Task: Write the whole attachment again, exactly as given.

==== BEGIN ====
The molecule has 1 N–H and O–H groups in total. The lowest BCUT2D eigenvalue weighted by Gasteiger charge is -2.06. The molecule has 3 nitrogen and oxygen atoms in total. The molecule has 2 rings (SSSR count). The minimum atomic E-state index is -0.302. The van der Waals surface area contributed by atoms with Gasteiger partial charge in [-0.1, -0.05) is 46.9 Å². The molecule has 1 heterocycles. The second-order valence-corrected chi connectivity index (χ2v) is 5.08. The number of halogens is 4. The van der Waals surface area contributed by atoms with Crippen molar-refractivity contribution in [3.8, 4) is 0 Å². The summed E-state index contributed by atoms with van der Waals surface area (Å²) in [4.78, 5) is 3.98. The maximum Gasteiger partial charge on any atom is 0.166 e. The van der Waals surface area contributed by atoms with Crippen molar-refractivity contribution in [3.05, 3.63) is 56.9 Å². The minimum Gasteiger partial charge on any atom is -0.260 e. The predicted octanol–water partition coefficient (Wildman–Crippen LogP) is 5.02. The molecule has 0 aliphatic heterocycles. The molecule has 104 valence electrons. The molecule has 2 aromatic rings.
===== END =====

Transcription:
The molecule has 1 N–H and O–H groups in total. The lowest BCUT2D eigenvalue weighted by Gasteiger charge is -2.06. The molecule has 3 nitrogen and oxygen atoms in total. The molecule has 2 rings (SSSR count). The minimum atomic E-state index is -0.302. The van der Waals surface area contributed by atoms with Gasteiger partial charge in [-0.1, -0.05) is 46.9 Å². The molecule has 1 heterocycles. The second-order valence-corrected chi connectivity index (χ2v) is 5.08. The number of halogens is 4. The van der Waals surface area contributed by atoms with Crippen molar-refractivity contribution in [3.8, 4) is 0 Å². The summed E-state index contributed by atoms with van der Waals surface area (Å²) in [4.78, 5) is 3.98. The maximum Gasteiger partial charge on any atom is 0.166 e. The van der Waals surface area contributed by atoms with Crippen molar-refractivity contribution in [3.05, 3.63) is 56.9 Å². The minimum Gasteiger partial charge on any atom is -0.260 e. The predicted octanol–water partition coefficient (Wildman–Crippen LogP) is 5.02. The molecule has 0 aliphatic heterocycles. The molecule has 104 valence electrons. The molecule has 2 aromatic rings.